APRON BELT FEEDERS
Benefits and Features
APRON BELT FEEDERS
Apron Belt Feeders (ABF), sometimes known as Low Profile Feeders (LPF) or hybrid belt feeders, are a proven solution in heavy duty mining and industrial applications where features and benefits from both belt feeder and apron feeder technologies are merged.
Our mechanical engineers have over ten years of experience in the design of hybrid feeders in many heavy duty applications. The BHT Apron Belt Feeder is an improved design based on this experience and is designed and manufactured to ensure long life and reliable service in the harshest of operating environments.
Using only proven, quality components, our designs meet or exceed Australian Standards and can include the design and supply of a complete system including feed hopper, structure, isolation gate and discharge conveyors as required.
By working with BHT for the supply of your next Apron Belt Feeder you will enjoy the following benefits;
A tailored solution, engineered to suit customer specific site requirements,
Compliance to customer engineering and manufacturing specifications,
A consultative design process utilising the latest industry standards and guidelines for material flow properties, Australian Standards and BHT proprietary design systems,
The confidence of Finite Element Analysis for major structural and mechanical components,
Provision of 3D models to allow convenient integration into overall plant layouts to ensure accurate interface and tie-in with connecting chutes and infrastructure.
Utilise quality components and a consideration in employing as many common components to reduce spares for the customer.
Belt & Chain
As mentioned earlier, Apron Belt Feeders have the advantage over belt feeders where the tension cause by shear force and friction losses are transferred to the chain rather than the belt. Consequently the selection of the belt is not critical to the performance of the machine, only the life expectancy.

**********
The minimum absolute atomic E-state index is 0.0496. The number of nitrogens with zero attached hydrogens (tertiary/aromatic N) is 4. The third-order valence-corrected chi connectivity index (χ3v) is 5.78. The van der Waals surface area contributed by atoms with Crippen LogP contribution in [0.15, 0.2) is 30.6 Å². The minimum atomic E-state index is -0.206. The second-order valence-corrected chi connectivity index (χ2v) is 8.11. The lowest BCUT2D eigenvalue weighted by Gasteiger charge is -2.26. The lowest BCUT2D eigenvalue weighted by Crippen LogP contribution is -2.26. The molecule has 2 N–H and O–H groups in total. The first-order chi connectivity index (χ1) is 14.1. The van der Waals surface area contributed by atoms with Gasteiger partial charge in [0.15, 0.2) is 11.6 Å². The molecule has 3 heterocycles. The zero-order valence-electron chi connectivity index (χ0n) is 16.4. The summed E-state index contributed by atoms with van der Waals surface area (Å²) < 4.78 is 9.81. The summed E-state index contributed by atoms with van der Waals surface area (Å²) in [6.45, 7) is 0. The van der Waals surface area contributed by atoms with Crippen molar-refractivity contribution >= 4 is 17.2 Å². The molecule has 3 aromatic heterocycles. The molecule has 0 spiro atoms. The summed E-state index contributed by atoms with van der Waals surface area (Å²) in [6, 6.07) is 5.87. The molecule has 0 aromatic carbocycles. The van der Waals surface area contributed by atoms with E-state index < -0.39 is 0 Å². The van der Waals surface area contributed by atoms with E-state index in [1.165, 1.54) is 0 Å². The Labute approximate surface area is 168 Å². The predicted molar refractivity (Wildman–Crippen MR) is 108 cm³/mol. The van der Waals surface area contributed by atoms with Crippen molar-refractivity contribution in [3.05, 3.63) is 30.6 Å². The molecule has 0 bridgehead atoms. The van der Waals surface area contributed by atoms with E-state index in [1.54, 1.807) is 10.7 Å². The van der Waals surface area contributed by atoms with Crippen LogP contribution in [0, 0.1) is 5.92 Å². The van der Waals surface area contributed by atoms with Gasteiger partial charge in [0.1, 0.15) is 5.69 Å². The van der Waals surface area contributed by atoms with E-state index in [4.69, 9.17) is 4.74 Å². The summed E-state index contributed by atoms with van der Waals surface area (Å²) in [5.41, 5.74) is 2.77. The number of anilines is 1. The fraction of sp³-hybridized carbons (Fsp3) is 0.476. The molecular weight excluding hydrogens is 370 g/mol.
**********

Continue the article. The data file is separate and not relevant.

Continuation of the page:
Rather than friction driving between the belt and the head pulley as per belt feeders, the Apron Belt Feeders use the sprockets which positively drive the chain. Consequently as the working tensions increase, the diameter does not change until a stronger chain model is required.
In order to transfer the loads from the hopper into the chains, pans are required as a connection between the belt and the dozer undercarriage chain. These pans are fastened to the dozer chain using high tensile bolts and standard dozer square track nuts, while the belt is fastened in place using specially manufactured drop forged bolts. A feature of the Apron Belt Feeder is that the pan cross section can be increased size, and therefore strength, for very wide machines requiring that added strength.
Normally there are only one or two belt joints on an apron belt feeder dependent on transport requirements. These joints are designed and manufactured as mechanical joints where skived belt ends are overlapped and then clamped with a plate. This setup allows easier installation and disassembly of the belt at site and does not require a large vertical area for cold or hot splicing.
The task of the rollers on an Apron Belt Feeder is to transfer the vertical load from the chain and belt assembly into the structural frame.
There are two types of rollers employed by the apron belt feeders; carrier rollers and track rollers. The two differences between the rollers are; firstly the carrier roller utilises a cantilever shaft while the track roller uses a through shaft which is support at both ends, and the second is that the carrier utilises roller bearings while the track as plain bearings. This dictates that the carrier rollers have a lower load rating than the track rollers and hence carrier rollers are not typically suited for high loaded areas but for supporting the conveying section or return chain belt assembly.
Unlike a belt feeder where the take-up is required to provide additional tension so that the belt can transfer the force into the head pulley using friction, the apron belt feeder only requires the take-up to reduce the sag between return rollers. Therefore the relative take-up forces required are much lower when compared to belt feeders.
There are two options for the take-up assembly; utilisation of a simple mechanical threaded rod take-up, or an assisting hydraulic cylinder with mechanical lock. The usage of the hydraulic cylinder option is really only required on long machines where the required force to reduce the catenary is large and becomes too difficult to adjust by hand.